A recent exposure to this idea of how you ask the question came when I read that well over 90 percent of French citizens are organ donors, while the number in the US is closer to 30 percent. That didn’t seem right so I read on. It turns out that in France, you are automatically an organ donor unless you opt out, while here in the US, you must choose to opt in.
Before you accept the results of surveys, find out how they asked the questions. See what I mean.
In a recent article in Wired Magazine, Josh McHugh writes about Charles Barber’s shock at discovering that the everyday people he interacted with were taking the same psychotropic drugs as the schizoid, homeless, crackhead patients he was treating in Bellevue Hospital. He goes on to summarize Barber’s view of the drug industry and its willingness to blatantly peddle drugs to us. The whole thing strikes a chord with me after having spent the better part of the last decade trying to find help for my youngest child. However, I blame the drug industry less than the psychiatric professionals. Mental Health today is where physical health was in the Dark Ages.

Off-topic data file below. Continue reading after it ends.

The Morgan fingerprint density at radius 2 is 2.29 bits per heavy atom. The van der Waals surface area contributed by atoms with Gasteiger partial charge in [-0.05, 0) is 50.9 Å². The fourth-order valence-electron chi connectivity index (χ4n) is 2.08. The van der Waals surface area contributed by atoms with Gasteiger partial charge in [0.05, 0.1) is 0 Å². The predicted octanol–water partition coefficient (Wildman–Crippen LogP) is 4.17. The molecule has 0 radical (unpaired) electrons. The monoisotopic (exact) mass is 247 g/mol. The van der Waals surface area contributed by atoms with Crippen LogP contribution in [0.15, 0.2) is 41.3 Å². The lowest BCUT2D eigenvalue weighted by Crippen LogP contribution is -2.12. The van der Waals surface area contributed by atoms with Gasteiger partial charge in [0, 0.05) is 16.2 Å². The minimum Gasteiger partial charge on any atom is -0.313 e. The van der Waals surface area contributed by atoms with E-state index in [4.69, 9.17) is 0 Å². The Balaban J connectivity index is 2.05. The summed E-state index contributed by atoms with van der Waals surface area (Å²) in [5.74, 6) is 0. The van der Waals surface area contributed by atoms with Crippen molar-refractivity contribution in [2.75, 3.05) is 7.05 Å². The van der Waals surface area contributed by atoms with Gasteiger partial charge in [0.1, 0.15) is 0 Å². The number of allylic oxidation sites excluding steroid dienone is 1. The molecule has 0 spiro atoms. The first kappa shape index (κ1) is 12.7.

We heard so many half-baked theories about what was wrong with our son and what “treatment” was going to help him. There were points where I would not have been surprised if the therapist had pulled out a chicken claw and waved it over us while screaming something primal that would chase away the evil spirits who were interfering with us. Insert into this mess a promotion for a little blue (or yellow, or green, or even white) pill that will make everything better and you get a line of people wanting to have that pill.